Dolgetta Law

My Lender Would Not Proceed with My Loan and I Just Lost My Downpayment!

In a recent decision, Sanjana v. King (see, the Appellate Division, First Department, affirmed the Supreme Court’s decision (see which held that a seller could retain the purchasers’ downpayment of $110,000 as liquidated damages where the purchasers failed to timely cancel the contract of sale in accordance with its terms when the purchasers obtained a conditional mortgage commitment and the lender refused to move forward with the loan.

The Relevant Mortgage Contingency Provisions in Sanjana

The parties entered into a contract for the sale of a condominium unit in New York City. The standard language in the contract provided as follows: “The obligations of Purchaser hereunder are conditioned upon issuance, on or before thirty (30) days from the date hereof (the “Commitment Date”) of a written commitment from an Institutional Lender pursuant to which such Institutional Lender agrees to make a loan other than a VA, FHA or other governmentally insured loan to Purchaser, at Purchaser’s sole cost and expense, of $800,000 or such lesser sum as Purchaser shall be willing to accept.” This is customary language and is similar to language included in many of the various forms of contract (see below).

Additionally, the contract provided that if the purchaser is unable to obtain a mortgage commitment or a commitment is not “…issued on or before the Commitment Date,…Purchaser may cancel this Contract by giving Notice to the Seller within 5 business days after the Commitment Date…” and receive a refund of the downpayment. The contract, however, further provided that “[i]f the Purchaser fails to give Notice of cancellation…then Purchaser shall be deemed to have waived Purchaser’s right to cancel this Contract and to receive a refund of the Downpayment by reason of the contingency contained in this [paragraph] [emphasis added].” The Court relied on these provisions in arriving at its decision.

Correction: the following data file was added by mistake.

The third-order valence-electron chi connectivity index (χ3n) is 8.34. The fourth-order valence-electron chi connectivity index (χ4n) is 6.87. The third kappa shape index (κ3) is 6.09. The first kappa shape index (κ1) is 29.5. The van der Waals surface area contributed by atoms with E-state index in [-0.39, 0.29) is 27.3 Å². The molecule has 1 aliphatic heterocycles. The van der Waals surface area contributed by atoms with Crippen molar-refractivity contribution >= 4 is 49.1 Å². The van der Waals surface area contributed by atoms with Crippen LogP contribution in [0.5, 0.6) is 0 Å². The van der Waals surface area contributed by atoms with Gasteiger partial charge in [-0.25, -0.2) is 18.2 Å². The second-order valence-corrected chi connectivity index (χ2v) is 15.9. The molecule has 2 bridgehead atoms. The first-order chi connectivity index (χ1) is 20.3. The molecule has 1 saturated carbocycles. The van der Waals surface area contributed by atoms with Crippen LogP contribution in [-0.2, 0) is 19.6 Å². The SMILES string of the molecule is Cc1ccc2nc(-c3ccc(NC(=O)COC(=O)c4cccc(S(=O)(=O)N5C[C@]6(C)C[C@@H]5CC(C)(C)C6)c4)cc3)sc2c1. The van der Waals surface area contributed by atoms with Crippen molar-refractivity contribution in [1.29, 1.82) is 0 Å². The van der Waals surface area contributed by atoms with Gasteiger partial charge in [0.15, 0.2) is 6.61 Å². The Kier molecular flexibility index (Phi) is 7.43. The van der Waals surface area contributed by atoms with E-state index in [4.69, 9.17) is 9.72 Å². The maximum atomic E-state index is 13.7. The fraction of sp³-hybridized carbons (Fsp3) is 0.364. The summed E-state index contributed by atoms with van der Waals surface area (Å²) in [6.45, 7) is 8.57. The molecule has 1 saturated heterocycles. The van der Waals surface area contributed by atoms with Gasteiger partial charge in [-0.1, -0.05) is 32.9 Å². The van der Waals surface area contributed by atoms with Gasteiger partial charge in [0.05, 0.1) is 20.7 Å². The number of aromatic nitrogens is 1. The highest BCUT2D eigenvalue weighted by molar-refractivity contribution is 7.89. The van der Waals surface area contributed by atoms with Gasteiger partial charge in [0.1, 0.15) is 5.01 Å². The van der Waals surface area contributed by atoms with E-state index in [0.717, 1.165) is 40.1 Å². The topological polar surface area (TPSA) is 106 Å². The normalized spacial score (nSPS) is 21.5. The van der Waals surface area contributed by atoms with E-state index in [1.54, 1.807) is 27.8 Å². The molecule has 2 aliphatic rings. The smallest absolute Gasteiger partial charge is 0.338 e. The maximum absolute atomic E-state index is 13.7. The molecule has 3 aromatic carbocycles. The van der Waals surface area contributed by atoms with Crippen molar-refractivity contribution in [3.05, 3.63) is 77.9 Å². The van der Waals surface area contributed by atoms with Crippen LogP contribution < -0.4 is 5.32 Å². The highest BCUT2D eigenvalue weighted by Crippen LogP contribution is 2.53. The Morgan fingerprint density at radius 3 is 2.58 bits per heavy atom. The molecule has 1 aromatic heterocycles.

The Issuance of the Mortgage Commitment or Letter of Approval

In Sanjana, the purchasers received a conditional letter of approval (i.e., conditional mortgage commitment) from their lender on February 15, 2017. The Court explained that the “approval identified numerous conditions that had to be satisfied before the mortgage would be approved….” Among other conditions, the letter of approval required that the purchaser provide certain information (such as organizational and financial information) relating to the condominium.

Nearly a month after the conditional approval was issued (i.e., on March 10, 2017), “after the time to cancel the contract had passed”, as the Court points out, the lender notified the purchasers that it was revoking their conditional approval “…because the condo’s HOA did not contribute at least 10% of its monthly dues to a reserve account.” While the decision indicates that the purchasers claimed they had informed the sellers on March 14, 2017 of the lender’s revocation,  the seller’s attorney was only formally notified of lender’s revocation, in writing, by the purchasers’ attorney on March 29, 2017. In that letter, the attorney stated that his clients “‘…never received a commitment. They received a conditional commitment which was revoked’ and demand[ed] a return of the downpayment.”

On April 3, 2017, the seller’s attorney sent a letter to the purchasers’ attorney refusing to return the downpayment “…because plaintiffs failed to give notice of cancellation within 5 days of February 25, 2017 (the Commitment Date).” The seller’s attorney also included a “TIME OF THE ESSENCE” (“TOE”) notice in the letter and demanded that the purchasers proceed with the closing on April 10, 2017. It could be argued that the TOE notice did not provide a “reasonable time” for the purchasers to close, but that is the subject of another article (see The purchaser did not close and commenced an action to recover the downpayment.

The purchasers’ attorney moved for summary judgment on the grounds that the mortgage contingency clause was a condition precedent to a closing and if the commitment is revoked then the purchaser should be entitled to the return of the downpayment. The seller’s attorney crossmoved for summary judgment seeking a dismissal of purchasers’ action to recover their downpayment on the grounds that the purchasers failed to terminate the contract in a timely manner, thereby waiving their right to cancel the contract and forfeiting the downpayment. The Supreme Court found in favor of the seller and awarded the seller the right to retain the downpayment. The purchasers appealed the decision and the Appellate Division affirmed the Supreme Court’s decision in favor of the seller.

The Courts’ Rationale in Sanjana

The Supreme Court, quoting Blair v. O’Donnell (see, explains that “[a] mortgage contingency clause is construed to create a condition precedent to the contract of sale. The purchaser is entitled to return of the down payment where the mortgage contingency clause unequivocally provides for its return upon the purchaser’s inability to obtain a mortgage commitment within the contingency period.” The Court goes on to explain that “…when the lender revokes a mortgage commitment that has been issued after the contingency period has elapsed, the contractual provision relating to failure to obtain an initial commitment is inoperable, and the question becomes whether the lender’s revocation was attributable to bad faith on the part of the purchaser.”